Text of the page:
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TINA.org investigation finds ratings don't match vintage of bottles sold on store shelf.
If you plan on purchasing a bottle of wine this Memorial Day weekend, a word of caution about those signs that tout wine ratings in liquor stores: Sometimes the bottle that garnered that great score isn’t the one on the shelf.
A TINA.org investigation of 30 liquor stores in Connecticut, including independent neighborhood stores and major chains, found that the vast majority — nearly 90 percent — displayed wine ratings for bottles or vintages other than those actually for sale. In fact, TINA.org found numerous instances where wines on store shelves were rated lower than what the sign posted near them indicated and many that, despite the presentation of a rating, were not rated at all.
In letters to each of the 26 stores where a misrepresentation was found, TINA.org warned that the marketing was deceptive and “lures consumers into buying a wine that is different from what they believe they are purchasing.” The letters urged owners to correct the problem immediately. On Monday, TINA.org also alerted the Connecticut Department of Consumer Protection about its findings.
“The deceptive signage found in the sampling of stores may be indicative of a widespread issue,” said TINA.org Executive Director Bonnie Patten. “Liquor stores need to review their in-store marketing practices to make sure that shoppers are getting accurate information about the actual wine bottles on their shelves.”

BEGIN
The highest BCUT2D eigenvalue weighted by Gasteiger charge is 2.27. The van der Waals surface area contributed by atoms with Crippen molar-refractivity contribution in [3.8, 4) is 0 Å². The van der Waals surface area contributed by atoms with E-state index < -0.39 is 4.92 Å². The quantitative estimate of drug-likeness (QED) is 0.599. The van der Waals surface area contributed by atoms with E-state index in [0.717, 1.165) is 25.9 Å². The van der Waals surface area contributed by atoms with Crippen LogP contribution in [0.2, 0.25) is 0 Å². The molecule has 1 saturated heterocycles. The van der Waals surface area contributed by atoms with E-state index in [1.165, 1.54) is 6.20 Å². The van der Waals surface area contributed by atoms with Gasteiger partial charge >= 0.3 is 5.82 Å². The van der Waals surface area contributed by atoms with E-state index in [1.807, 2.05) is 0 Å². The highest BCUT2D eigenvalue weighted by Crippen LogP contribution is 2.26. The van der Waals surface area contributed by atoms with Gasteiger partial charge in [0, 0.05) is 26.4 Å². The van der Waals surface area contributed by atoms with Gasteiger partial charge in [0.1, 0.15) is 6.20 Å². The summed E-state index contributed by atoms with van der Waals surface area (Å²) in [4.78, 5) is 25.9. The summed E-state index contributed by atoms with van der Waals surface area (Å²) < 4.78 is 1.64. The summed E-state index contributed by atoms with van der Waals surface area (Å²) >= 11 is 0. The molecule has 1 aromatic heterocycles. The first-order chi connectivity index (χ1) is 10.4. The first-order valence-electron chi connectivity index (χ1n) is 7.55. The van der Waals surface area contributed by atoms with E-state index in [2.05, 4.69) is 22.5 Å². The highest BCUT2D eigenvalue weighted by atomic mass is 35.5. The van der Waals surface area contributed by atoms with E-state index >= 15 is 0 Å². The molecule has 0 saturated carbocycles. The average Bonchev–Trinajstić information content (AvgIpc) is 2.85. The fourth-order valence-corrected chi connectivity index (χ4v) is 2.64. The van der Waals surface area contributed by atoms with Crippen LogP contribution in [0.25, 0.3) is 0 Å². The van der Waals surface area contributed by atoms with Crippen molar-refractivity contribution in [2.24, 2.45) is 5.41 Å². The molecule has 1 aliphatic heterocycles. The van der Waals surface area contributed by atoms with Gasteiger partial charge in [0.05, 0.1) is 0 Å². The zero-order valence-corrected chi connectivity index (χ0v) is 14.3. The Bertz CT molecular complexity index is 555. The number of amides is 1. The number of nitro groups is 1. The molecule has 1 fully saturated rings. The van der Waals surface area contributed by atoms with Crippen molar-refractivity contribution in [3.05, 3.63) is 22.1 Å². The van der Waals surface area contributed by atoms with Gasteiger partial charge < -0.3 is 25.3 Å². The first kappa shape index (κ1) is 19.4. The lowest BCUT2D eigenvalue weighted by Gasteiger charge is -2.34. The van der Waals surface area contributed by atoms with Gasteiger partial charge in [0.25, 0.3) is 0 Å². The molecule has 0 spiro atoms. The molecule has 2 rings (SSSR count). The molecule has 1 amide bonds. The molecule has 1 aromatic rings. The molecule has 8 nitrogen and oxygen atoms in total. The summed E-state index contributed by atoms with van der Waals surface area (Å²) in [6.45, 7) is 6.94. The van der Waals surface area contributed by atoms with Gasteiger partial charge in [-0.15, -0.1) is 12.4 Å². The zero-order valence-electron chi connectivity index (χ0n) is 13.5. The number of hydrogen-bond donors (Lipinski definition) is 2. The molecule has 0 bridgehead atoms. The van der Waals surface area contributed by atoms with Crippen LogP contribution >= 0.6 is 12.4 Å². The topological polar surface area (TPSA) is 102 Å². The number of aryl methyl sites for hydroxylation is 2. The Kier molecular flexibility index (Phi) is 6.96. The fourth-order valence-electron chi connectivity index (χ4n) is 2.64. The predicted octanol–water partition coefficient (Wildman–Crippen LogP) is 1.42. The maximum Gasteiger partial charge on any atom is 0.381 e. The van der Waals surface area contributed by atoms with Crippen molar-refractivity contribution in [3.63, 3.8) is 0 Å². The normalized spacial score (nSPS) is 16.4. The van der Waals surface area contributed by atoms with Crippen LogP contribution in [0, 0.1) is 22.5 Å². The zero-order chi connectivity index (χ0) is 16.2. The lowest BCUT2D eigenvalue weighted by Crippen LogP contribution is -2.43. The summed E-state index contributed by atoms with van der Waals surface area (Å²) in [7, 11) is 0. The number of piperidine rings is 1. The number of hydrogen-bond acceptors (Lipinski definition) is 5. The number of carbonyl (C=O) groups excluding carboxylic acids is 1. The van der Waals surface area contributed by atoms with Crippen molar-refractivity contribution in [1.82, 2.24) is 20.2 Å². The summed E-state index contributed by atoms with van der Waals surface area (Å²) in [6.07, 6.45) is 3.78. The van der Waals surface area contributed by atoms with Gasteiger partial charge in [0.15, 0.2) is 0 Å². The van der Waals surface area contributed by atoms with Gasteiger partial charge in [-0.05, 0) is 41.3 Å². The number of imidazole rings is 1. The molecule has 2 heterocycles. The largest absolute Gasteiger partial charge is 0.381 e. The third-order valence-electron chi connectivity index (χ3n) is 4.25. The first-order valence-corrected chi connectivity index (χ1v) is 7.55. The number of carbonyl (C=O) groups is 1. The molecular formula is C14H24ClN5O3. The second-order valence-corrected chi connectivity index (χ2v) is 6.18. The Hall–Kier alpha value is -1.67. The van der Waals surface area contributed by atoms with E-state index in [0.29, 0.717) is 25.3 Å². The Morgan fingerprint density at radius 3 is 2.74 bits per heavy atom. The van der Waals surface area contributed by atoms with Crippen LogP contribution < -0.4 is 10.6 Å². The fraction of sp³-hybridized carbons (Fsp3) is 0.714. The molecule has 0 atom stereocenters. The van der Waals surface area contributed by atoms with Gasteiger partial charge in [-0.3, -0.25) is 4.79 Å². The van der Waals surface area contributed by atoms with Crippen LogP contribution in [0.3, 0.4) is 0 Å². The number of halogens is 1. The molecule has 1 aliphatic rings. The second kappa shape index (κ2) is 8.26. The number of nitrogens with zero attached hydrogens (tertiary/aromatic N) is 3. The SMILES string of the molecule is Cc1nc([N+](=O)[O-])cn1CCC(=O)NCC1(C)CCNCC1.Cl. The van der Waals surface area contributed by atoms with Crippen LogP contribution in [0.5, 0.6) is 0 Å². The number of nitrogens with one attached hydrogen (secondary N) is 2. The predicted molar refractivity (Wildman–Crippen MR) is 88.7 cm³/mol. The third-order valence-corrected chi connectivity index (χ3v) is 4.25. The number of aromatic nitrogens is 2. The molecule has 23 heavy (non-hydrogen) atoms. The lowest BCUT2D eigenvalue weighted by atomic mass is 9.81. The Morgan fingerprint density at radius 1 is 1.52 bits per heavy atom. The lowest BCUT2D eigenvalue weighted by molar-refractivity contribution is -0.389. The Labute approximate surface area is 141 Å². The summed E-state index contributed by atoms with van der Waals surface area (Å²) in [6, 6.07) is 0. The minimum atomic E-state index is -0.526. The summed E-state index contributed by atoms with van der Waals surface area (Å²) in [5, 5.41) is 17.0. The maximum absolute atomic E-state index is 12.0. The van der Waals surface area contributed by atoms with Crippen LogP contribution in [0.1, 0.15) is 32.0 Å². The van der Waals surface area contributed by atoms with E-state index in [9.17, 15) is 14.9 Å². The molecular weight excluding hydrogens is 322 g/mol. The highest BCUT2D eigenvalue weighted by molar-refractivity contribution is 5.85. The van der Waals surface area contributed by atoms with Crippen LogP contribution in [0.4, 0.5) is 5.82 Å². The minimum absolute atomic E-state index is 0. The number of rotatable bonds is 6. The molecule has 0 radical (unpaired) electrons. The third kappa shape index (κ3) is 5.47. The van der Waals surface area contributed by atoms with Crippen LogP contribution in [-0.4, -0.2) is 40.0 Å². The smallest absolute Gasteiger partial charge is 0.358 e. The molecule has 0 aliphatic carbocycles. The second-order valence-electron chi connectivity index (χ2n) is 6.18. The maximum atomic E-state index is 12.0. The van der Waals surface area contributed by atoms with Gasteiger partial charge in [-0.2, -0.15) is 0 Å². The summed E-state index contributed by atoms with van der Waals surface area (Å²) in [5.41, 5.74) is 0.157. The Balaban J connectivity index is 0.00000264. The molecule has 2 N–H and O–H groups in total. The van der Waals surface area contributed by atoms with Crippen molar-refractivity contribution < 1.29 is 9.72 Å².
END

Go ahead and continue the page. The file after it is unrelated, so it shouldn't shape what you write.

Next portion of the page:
A wine’s rating can vary from year to year depending on shifting climate and the philosophy of the winemaker, said Cheryl Stanley, a Cornell University professor who teaches a course on wine appreciation. Mother Nature has the biggest say, but there are many factors at play.
“Hail at harvest or wet moldy conditions within the vines will cause a year to be different than another,” said Stanley. “That is why vintages on labels mean something.”
Additionally, after bottling, some wines stumble through a “dumb phase” in which aromas and flavors are slow to mature and winemakers may also decide one year to use more oak, both of which affect a wine’s texture and flavor, Stanley said.
From “outstanding” to “very good”
Meiomi’s Pinot Noir is a good example of how a wine’s rating can fluctuate in the span of a single year. From 2013 to 2014, the wine dropped four points on Wine Spectator’s 100-point scale, from 92 (“Outstanding: a wine of superior character and style”) to 88 (“Very good: a wine with special qualities”).
Nevertheless, TINA.org found the 2014 vintage in a package store in Fairfield accompanied by a wine ratings sign touting the 2013 vintage. (Don’t think there’s a difference between “outstanding” and “very good”? Try telling your fiancee she looks “very good” on your wedding day.)
The discrepancies come as no surprise to Wine Spectator.
“We are well aware that Wine Spectator reviews are often inaccurately used in various venues, most often retail shops,” said Wine Spectator Executive Editor Tom Matthews, whose publication reviews more than 15,000 wines every year in blind tastings.
While in many cases it’s the wholesaler who supplies the sign, it’s the responsibility of retailers to ensure wine ratings are accurately depicted in their stores, Matthews said. He pointed to Wine Spectator’s policy governing use of its ratings, which states in part: